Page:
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The Gothenburg study involved men 50 to 64 years at baseline; 9950 men were randomized to an organized 2-year PSA screening program, and 9949, who were not invited to formal screening but could have been screened on their own, served as the control group.
The screening was offered to the upper age limit of 69 years. Men in the screening group who had PSA levels of at least 2.5 ng/mL were offered further investigation, including a biopsy. The 18-year follow-up data show improved detection in the screened group. The overall prostate cancer incidence was 9.7 per 1000 person-years in the screened group and 6.5 per 1000 person-years in the control group (hazard ratio [HR], 4.5). As expected, prostate cancer mortality was also lower in the screened group than in the control group (0.51 vs 0.79 per 1000 person-years; HR, 0.65), said Dr Hugosson.
Subgroup analyses of the data also showed that men with less education derived more benefit from screening than those with more education, he added. Although prostate cancer mortality was lower in the screened group than in the control group, the benefit was more pronounced in those with lower education levels (rate ratio [RR], 0.49) than in those with medium–high education levels (RR, 0.76).
“In general, men with higher education have much more access to PSA testing, compared with less-educated men. But if you have a formal screening program, you diminish these differences; they have the same access to testing,” said Dr Hugosson. He added that “organized screening has the potential to diminish socioeconomic inequalities in prostate cancer mortality.”
Asked by Medscape Medical News to comment on the findings, Deepansh Dalela, MD, from the Henry Ford Hospital in Detroit, said that the Gothenburg study clearly shows that PSA screening is associated with decreased prostate cancer mortality. On the flipside, Dr Dalela recently showed that cutting back on screening results is increasing cases of advanced disease.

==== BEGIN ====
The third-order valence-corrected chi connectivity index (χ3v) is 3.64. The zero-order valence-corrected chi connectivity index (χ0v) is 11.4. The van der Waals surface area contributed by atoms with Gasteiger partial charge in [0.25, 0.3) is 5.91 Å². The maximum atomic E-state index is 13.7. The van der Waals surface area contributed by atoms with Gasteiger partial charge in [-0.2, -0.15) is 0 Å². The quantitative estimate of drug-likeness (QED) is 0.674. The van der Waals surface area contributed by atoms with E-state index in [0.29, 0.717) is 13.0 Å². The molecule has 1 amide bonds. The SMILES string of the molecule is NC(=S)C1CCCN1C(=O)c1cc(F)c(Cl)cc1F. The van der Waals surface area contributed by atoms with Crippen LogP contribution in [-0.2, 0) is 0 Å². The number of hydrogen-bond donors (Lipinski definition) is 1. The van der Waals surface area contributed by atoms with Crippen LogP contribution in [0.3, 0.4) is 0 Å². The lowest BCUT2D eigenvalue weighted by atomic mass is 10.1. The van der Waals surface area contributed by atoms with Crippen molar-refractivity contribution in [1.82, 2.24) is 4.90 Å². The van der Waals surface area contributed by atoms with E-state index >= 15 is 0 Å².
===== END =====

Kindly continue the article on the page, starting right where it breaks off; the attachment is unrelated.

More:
But too much screening should also be avoided, he said. “Our results also show that decreasing PSA screening did have a beneficial impact by reducing the likelihood of a diagnosis of low-risk prostate cancer in older men, which most urologists agree is fairly indolent and does not require treatment,” he noted. Dr Dalela also noted that the Gothenburg screening parameters, which are stricter than they have traditionally been in the United States, likely pick up more low-risk disease. He pointed out that “the threshold for performing a prostate biopsy in the Gothenburg study was 2.5 ng/mL, and the common threshold for biopsy in the United States is 4.0 ng/mL.”
Reference: European Association of Urology (EAU) 2016 Congress: Abstract 87. Presented March 12, 2016.
For Further Information
More on the markets for urology devices can be found in this latest edition report published by iData entitled U.S. Market for Urological Devices, which covers the U.S. as a whole, as well as market segments for urinary incontinence devices, stone management devices, BPH treatment devices, urological endoscopes, prostate cancer treatment devices, urodynamic equipment, and nephrostomy devices.
The iData series on the market for urological devices also covers the U.S., India, China, Japan, and 15 countries in Europe. Full reports provide a comprehensive analysis including units sold, procedure numbers, market value, forecasts, as well as detailed competitive market shares and analysis of major players’ success strategies in each market and segment. Register online or email us at [email protected] for an U.S. Market for Urological Devices report brochure and synopsis.
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